(3) So let me give you a third possible response to the question, “What do you Unitarian Universalists believe?” You might choose to give a poetic or metaphorical answer to that question. You might answer something like this: We are like a group of spiritual pilgrims who have banded together to become companions on our spiritual journeys to,– well, we don’t quite know where our spiritual journeys are headed.
This is the answer that I am most likely to give these days. I like this answer because then I can show my questioner the image of the pilgrim in this huge mosaic here behind the pulpit. (Since this image is on a free postcard that you can pick up by the front door, and since this image is also on our church Web site, you don’t even have to be standing here in church to show this image of the pilgrim.) You can point to this image and say: — See, this is what our church is all about.
Just to make this perfectly clear, let me describe and explain this image to you:
We know that each one of us is a pilgrim on a spiritual path that is more or less difficult. While we each have to make that spiritual journey on our own, those of us who are here know that it is best if you have companions on your journey. That is what we see in this mosaic: A pilgrim walks up a steep and dangerous mountain path, a path so steep that one false step could send him plummeting into the gorge below. But behind the pilgrim we see a guardian angel, ready to extend a steadying hand if the pilgrim stumbles.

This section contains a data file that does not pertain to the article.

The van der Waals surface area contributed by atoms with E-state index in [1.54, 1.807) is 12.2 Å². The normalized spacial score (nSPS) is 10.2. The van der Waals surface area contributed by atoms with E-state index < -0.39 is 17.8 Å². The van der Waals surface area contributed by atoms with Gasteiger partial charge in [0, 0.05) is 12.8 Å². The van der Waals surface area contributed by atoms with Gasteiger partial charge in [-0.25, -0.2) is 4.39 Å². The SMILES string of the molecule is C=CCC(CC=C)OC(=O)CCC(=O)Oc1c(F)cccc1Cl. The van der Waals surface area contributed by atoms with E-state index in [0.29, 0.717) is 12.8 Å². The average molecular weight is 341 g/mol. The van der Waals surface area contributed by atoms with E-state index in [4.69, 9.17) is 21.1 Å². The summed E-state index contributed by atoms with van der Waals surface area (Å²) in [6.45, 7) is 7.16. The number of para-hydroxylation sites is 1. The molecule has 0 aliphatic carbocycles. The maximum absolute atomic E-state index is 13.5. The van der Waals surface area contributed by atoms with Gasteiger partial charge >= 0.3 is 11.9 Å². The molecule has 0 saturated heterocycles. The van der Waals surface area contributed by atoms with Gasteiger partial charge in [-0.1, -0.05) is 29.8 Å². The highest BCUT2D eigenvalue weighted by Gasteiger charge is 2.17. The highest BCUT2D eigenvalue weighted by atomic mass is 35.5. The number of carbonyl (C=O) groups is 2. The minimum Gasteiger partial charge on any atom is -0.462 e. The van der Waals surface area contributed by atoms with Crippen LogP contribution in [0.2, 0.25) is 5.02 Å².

To me, that guardian angel is the embodiment of our congregation, infused with that which is highest and best in the universe. We know that people in this church can extend a helping hand to us when we need it. We know that our congregation, this band of spiritual pilgrims, can exert a steadying influence on each one of us, keeping us from stumbling or falling. This is not the stuff of high drama and excitement: — the mosaic doesn’t show the pilgrim plummeting into the depths with the angel about to perform a heroic rescue. It may be that all we need is to show up here on Sunday morning and know that there are others like us.
And at some point you reach a high point in your spiritual journey. When you reach one of those high points, those transcendent experiences that Emerson wrote about, you may get further insight into the nature of covenant and religious community; as we hear in Everett Hoagland’s poem about a pilgrim who has reached one of those high points:
. . . From here
on the mountain peak the lakes look
like the great, rainfilled foot-